Without trying to blow our own trumpet here, we are very thorough at our move-in and move-out appointments as this helps to keep any disputes to a minimum. It also keeps both tenants and Landlords on side knowing that as much information is documented as possible. Whether it is a pristine, newly refurbished property or somewhere that looks a little more tired, it is important to keep a log at the start and end of a tenancy.

Going back to this case, if the tenant had disputed the costs then there wouldn’t have been much evidence to prove otherwise. Yes, the dispute services offered by the deposit schemes (or the courts if that is the route taken) can be very fair but it doesn’t take away the fact that the Landlord has paid for something that simply isn’t good enough.

Protection for all Parties

Reading this might sound like Landlords are trying to make sure they get money from tenants’ deposits but the inventory should be there to protect both parties. As mentioned above, the condition can protect the tenant from unnecessary charges such as damaged paintwork or broken items. It is important that any items are listed along with their condition, good or bad, at the start so that it can be compared when the tenancy comes to an end.

Part of our inventory service is ensuring that we keep up to date with the latest information. There are a number of training courses that we have attended in the past and coupled with past experiences enables us to produce the best inventory we possibly can.

We would be happy to hear from any Landlords or tenants that have had experiences of tenancies where no inventory has been provided. Maybe you have ended up out of pocket due to poor documentation?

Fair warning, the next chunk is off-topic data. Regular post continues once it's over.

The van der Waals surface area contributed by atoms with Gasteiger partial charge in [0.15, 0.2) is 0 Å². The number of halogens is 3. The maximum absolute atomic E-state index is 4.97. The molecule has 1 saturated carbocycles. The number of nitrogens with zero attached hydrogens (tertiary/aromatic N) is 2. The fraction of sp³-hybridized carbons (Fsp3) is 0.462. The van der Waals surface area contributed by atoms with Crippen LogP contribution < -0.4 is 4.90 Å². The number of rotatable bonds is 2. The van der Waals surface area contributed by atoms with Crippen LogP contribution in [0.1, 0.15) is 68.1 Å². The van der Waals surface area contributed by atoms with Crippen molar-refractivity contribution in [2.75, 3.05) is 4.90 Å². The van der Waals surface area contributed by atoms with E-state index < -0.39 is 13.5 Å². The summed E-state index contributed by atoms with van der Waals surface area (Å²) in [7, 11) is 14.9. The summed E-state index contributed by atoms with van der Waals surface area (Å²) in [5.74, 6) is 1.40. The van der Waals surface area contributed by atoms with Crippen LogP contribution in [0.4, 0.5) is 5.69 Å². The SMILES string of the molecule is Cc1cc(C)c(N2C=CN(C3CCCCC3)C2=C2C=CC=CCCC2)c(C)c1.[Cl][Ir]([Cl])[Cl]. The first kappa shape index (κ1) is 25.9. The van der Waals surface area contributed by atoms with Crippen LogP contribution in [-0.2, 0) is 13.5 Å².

By Craig Smith

It is that time of year again when we find out whether or not our council tax has gone up and what we need to pay in the coming financial tax year. You may remember back in August we found out that the majority of local councils voted in favour of charging extra on empty properties and now we know more!

Local Councils

Based in Staffordshire we deal with a number of different councils, the main one beingStaffordwhich is our main area but also various other councils within the region. It seems that each council is doing something different now that they can charge extra for empty properties.

Stafford Council have informed us that they will still be giving a 6 month exemption for properties that are classed as unoccupied and unfurnished.  This is no different to the exemption that was given before which gives rental property Landlords time to carry out any repair work etc and find a new tenant. It appears that the only change is that there is no longer a 50% reduction after the 6 month period and the full amount will then need to be paid.

On the other hand, Tamworth Borough Council have reduced the complete exemption to a period no longer than 2 months, with the full amount then being payable after that period. Both of these councils will now charge 150% of the tax on any property that has been empty for more than 2 years. (Yes, one hundred and fifty per cent!)

Hearing from other offices around the country, it appears that most councils are going along this route of only offering a shorter exemption period or in some cases, none at all!

How Will it Affect Rental Figures?

The demand for housing is very high and the government is keen to develop more land to supply the extra stock. So it isn’t surprising that councils want to penalise those who leave properties empty when they could be used to accommodate more tenants.